The Supreme Court has held that taxpayers cannot claim absolute immunity from disclosing source of income under the Voluntary Disclosure of Income Scheme (VDIS) if they conceal facts while declaring assets.
While upholding a Bombay High Court ruling, a bench of Justice S B Sinha and Justice P K Balasubramanyan said: "Immunity granted pursuant to acceptance of a declaration made under the voluntary taxation scheme or Kar Vivid Samadhan Scheme, 1998 does not lead to a total immunity. The immunity granted under the scheme has its limitations."
Dismissing an appeal filed by a Mumbai-based partnership firm Tanna & Modi, the court said: "It is, however, also well settled that fraud vitiates all solemn acts. Fraudulent actions shall render the act a nullity."
The court observed that a partner represents a firm and he has an implied authority to take any action vis-a-vis the firm unless otherwise specific binds the firm itself.
Noting that each partner need not make a declaration in the event of a firm concealing its income, the court, however, said a firm in its declaration can cover the loopholes when a search warrant is issued in the name of a partner.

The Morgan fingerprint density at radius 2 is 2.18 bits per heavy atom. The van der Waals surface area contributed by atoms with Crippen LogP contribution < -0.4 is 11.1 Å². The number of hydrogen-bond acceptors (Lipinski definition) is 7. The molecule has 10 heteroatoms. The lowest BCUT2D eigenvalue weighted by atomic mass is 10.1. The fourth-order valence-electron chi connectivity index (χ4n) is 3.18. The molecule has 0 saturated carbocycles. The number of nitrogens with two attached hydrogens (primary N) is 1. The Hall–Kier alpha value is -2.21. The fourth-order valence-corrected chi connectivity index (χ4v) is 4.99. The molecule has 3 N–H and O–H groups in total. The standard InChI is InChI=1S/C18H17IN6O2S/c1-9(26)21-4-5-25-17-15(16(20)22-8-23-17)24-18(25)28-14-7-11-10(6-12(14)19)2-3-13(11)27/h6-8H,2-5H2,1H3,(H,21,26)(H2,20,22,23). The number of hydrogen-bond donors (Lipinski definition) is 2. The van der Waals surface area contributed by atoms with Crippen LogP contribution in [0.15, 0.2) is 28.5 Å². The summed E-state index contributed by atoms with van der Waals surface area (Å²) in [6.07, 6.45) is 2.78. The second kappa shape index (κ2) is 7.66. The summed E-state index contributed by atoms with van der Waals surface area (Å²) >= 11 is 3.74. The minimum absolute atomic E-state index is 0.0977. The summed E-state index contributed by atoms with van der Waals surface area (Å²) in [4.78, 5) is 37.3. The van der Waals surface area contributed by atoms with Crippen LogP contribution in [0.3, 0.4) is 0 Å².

At the same time, the court made it clear, that in case of fraud it cannot be oblivious of the fact that each firm acts through its partner.
"A firm is the conglomeration of its partners, and is not a juristic person... As the income of a firm vis-a-vis its partners have a direct co-relation, in our opinion, while construing a statute granting immunity, it should not be construed in such a manner so as to frustrate its object," the apex court said.